Fire For Fire: Demonstration Looms Over Food Shortages In SHSs
Executive Director of the Africa Education Watch, Kofi Asare, has posited for a revision in the free Senior High School (SHS) Policy.
According to him, it is high time beneficiaries of the policy are solely Junior High School (JHS) graduates from public schools whilst JHS graduates from private schools pay for their schooling at the SHS level.
He explained this revision will still see to government achieving its goal of making education accessible to all.
Kofi Asare revealed the government spends a maximum of GH₵2,000.00 annually on each boarding student under the free SHS program, an amount he believes is no big deal for parents of students from private Junior High Schools.
“We achieve the goal of all students receiving education at the Senior High School level with the revision of the free SHS policy. Students who graduated from private JHS should pay fees at the SHS level whilst those from gov’t JHS shouldn’t pay. Are we saying graduates from private JHSs cannot pay the GH₵2,000.00 per year spent on an individual under free SHS?” he asked Samuel Eshun on the Happy Morning Show.
Kofi Asare noted that with this revision of the policy, the government should save about GH₵400 million, an amount he believes can be used to create more jobs and create opportunities for economic development for SHS graduates who cannot pursue tertiary education. “This amount saved can be used to protect the outcome of the free SHS policy.”
The educationist explained the revision of the policy does not mean government does not have enough to run the free SHS program, “but we are saying the money we are spending can be utilized effectively and efficiently to achieve the benefits of the free SHS with the monies saved used to protect the outcome of the free SHS.”
The Asantehene, Otumfuo Osei Tutu II, says the government’s flagship programme, the Free Senior High School initiative, is taking a huge toll on the national budget despite the country’s meagre resources.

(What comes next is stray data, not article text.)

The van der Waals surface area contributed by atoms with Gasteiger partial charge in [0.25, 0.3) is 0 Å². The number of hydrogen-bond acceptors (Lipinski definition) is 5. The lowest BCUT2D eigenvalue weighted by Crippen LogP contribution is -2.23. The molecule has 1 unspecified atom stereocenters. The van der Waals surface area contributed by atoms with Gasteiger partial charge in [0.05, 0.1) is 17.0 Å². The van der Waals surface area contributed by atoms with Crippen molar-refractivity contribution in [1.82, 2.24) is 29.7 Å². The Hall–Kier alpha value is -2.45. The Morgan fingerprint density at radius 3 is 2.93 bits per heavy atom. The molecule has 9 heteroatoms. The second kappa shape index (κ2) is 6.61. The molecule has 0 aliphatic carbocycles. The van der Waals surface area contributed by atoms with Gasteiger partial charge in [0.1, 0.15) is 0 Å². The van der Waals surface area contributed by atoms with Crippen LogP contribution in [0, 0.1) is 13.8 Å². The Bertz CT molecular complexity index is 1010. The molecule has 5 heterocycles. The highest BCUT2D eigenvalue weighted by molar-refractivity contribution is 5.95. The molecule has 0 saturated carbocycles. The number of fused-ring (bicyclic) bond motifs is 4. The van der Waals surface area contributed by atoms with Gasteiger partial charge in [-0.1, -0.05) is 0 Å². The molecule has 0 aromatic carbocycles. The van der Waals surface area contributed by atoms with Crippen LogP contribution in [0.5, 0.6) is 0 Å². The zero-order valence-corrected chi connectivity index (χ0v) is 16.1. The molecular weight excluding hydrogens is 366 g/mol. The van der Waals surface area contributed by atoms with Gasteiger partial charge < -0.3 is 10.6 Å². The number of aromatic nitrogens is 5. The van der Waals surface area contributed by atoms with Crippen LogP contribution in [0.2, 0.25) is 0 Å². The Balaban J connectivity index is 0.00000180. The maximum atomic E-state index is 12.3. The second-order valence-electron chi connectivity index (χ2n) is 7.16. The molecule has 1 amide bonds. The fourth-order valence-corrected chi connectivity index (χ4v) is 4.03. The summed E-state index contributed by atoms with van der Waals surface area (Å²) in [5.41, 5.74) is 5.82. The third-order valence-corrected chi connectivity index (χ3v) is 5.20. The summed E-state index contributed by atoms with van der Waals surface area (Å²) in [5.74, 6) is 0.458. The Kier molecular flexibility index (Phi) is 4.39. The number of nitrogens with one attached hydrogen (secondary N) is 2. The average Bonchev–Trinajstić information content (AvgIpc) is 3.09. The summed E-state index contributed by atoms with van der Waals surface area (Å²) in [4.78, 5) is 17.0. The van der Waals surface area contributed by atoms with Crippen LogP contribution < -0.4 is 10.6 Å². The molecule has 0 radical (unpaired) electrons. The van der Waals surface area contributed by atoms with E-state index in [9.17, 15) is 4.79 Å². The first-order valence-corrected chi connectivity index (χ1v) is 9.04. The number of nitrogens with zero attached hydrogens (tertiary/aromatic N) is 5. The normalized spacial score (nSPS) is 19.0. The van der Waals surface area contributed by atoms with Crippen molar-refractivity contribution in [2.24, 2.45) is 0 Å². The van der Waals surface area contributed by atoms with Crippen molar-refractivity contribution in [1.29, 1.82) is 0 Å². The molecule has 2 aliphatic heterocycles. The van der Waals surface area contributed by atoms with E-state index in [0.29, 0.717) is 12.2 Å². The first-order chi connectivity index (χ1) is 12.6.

The Asantehene did not only bemoan the financial impact of the policy, but also expressed concern about its possible impact on unemployment levels in the country.
“Considering the value to the nation, this must be one of the boldest policies of the nation but it also brings its challenges”, Otumfuo stressed.
The Akufo-Addo government has been under pressure to review its flagship Free SHS policy, as it takes a chunk of the country’s resources, and poses a threat to quality, although access has drastically improved.
SIM Card Re-Registration – Blocking Of Unregistered SIM Cards Postponed, Final Decision Next Week
The intended exercise to block all unregistered SIM cards effective tomorrow, Saturday, October 1st 2022, has been postponed.
According to new reports, a final decision on the next steps to be taken by the National Communication Authority (NCA) and the Ministry of Communications will be communicated to the public next week.
According to sources, a roadmap for the intended sim card blocking exercise is being drawn up and would be finalised by next week.
Under the new modalities, the punitive measures introduced earlier in September which were later scrapped would be brought back.
According to Graphic Online citing sources close to the decision-makers, subscribers who have done stage one (linked their Ghana Cards to their SIM cards via *404#) will have up to the end of the year to complete stage two of their registration.
Meanwhile, those who have not registered their SIMs at all, will be blocked from receiving calls, making calls, using data services, among other things.
Those blocked will however, be able to access *404# to start their registration, and also be able to receive their Unique codes via SMS.
$100m Crude Revenue Was Used To Pay GNPC Loan – Samuel Atta-Akyea
The Chairman of the Mines and Energy Commission of Parliament, Samuel Atta Akyea, has debunked claims by the minority that $100m oil revenue has gone missing from the Petroleum Holding Fund (PHF).
According to him, the funds were used to settle upfront, a loan taken from the Ministry of Finance by GNPC Subsidiaries which was used to purchase shares in the TEN and Jubilee oil fields on behalf of the state.